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“Oh, it’s not hard to die well. It’s hard to live well.” These are the famous words pronounced by the priest Don Pietro Pellegrini (played by Aldo Fabrizi) at the end of Roberto Rossellini’s “Roma città aperta” (“Rome Open City”), today still powerful and touching lines.
The movie was shot a few months after Rome was liberated from the Nazi occupation, with a very little budget, non professional actors as well as well trained actors, and scavenged film stock. The premises weren’t great, but the result turned out to be incredibly successful: the movie in fact became a landmark in the world movie scenery and brought Italian Neorealism to world-wide attention.
Recently even Pope Francesco expressed his admiration for “Rome Open City”, a movie that still touches consciences and inspires hope.
Until last year, it was only possible to watch the movie in poor-quality prints, but then the Cineteca Nazionale - Fondazione Scuola Nazionale di Cinematografia, Coproduction Office and Istituto Luce Cinecittà – restored it in a new digital version now available to the public.
The movie opens in an occupied Rome, an “open city” after 14 August 1943, where German SS troops are trying to arrest the engineer Giorgio Manfredi, a communist and a leader of the Resistance against the Nazis and Fascists, who is staying in a rooming house. Eventually his pregnant widow Pina (the amazing Anna Magnani) is about to marry his husband’s friend Francesco, while her older son, Marcello, is an altar boy secretly part of a children’s underground army. The priest Don Pietro helps his community but is also part of the Resistance. In the end, the betrayal that hits the community it’s represented by a young woman who tells herself she no longer loves anyone.
The story was based on real stories happened during World War Two in Rome and the famous scene in which Anna Magnani is murdered by machine-gun fire as she runs after her fiancé, was inspired by the shooting of a pregnant mother of five in front of her husband.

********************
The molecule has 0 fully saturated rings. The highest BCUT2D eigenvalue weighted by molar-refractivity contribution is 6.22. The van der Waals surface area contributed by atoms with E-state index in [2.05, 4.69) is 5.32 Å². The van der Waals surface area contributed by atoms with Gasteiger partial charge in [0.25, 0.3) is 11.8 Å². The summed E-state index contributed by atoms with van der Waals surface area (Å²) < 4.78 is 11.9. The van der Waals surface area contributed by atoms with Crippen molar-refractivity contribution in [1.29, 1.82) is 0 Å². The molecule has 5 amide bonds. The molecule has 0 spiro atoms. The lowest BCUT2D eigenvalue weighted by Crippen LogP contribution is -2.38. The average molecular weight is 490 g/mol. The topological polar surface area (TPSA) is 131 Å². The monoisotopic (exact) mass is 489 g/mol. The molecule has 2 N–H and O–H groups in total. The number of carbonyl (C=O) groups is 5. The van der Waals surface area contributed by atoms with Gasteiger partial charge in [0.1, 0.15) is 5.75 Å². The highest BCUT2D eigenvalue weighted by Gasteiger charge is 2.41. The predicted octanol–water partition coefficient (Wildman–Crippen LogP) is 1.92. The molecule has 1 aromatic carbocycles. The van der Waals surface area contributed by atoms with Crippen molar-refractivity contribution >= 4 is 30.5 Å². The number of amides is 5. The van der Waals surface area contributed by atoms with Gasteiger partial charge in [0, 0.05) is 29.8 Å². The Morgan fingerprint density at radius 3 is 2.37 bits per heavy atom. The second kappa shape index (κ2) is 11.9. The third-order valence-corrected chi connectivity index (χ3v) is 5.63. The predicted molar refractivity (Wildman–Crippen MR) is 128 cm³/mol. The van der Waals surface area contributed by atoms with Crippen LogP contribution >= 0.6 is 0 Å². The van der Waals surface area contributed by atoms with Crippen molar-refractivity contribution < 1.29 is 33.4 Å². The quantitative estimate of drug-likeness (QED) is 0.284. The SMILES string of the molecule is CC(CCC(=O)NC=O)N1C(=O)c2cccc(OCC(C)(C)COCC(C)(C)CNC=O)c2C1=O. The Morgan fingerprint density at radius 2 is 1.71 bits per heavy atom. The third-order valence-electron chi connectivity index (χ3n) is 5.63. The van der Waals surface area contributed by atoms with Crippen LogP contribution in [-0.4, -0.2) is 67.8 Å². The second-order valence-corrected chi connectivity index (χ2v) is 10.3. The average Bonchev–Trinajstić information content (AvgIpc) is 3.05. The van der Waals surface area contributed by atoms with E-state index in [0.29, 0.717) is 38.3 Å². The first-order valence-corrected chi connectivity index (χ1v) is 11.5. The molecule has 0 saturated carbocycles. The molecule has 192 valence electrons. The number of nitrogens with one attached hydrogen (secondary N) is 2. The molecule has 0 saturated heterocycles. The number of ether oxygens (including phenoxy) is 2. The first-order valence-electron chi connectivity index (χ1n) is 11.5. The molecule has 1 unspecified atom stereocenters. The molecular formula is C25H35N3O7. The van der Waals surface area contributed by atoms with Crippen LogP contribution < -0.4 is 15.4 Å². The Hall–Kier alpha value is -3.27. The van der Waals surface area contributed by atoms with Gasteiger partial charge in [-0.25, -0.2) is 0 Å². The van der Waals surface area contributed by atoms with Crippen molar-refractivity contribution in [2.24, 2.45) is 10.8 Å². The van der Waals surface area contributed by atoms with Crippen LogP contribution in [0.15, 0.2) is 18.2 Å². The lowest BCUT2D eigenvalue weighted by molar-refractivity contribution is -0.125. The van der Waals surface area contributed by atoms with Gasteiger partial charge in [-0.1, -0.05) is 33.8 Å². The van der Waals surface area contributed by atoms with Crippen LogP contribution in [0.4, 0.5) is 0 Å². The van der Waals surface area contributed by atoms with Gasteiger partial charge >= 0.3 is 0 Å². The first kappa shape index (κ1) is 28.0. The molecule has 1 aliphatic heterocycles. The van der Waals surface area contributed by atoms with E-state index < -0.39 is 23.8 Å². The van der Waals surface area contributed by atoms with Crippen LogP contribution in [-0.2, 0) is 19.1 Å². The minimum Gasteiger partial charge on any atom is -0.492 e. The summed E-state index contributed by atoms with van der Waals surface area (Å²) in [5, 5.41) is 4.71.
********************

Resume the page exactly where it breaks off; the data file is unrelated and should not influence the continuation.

The script was written by Sergio Amidei, but at the time a young Federico Fellini contributed with gags and humorous dialogue which enriched the movie with human vitality. The movie, although, is also full of drama and the contrast between everyday life moments, their humor and then the final brutal killing brings the spectator deeper into the film's hopeful message and its insistence not to look away from the violence that is being shown: Pina's son, Don Pietro and a crowd of neighbors witness her murder; the Nazis make Don Pietro observe Manfredi's death; and the children's army forms an audience for Don Pietro's execution.
The result is a brilliant and capturing sense of history and life, as if what Rossellini filmed was real and intensely perfect in its drama and sadness.
In Italy the film became a box-office success, and it was a great hit in the U.S. At the Cannes Film Festival, it won the Grand Prix and for the directors of the French New Wave, Mr. Rossellini's work became an essential touchstone. "All roads lead to Rome Open City," Jean-Luc Godard wrote in 1959.
Today, it is surprising that after 70 years, "Rome Open City" is still a vivid work of art able to move, shock and enchant viewers through its indelible images that live in the heart of everyone: children silhouetted in the darkness in front of an explosion; the flowing cassocks of Don Pietro and Marcello as Marcello is pulled kicking and screaming away from his mother's body; the prophetic slaughter of the two sheep seen through a restaurant window; the boys embracing as they walk away from Don Pietro's execution, toward a brighter future.
Born of wartime trauma and a desire for unity in the new Italy that would come, “Roma città aperta” hasn’t still lost its power.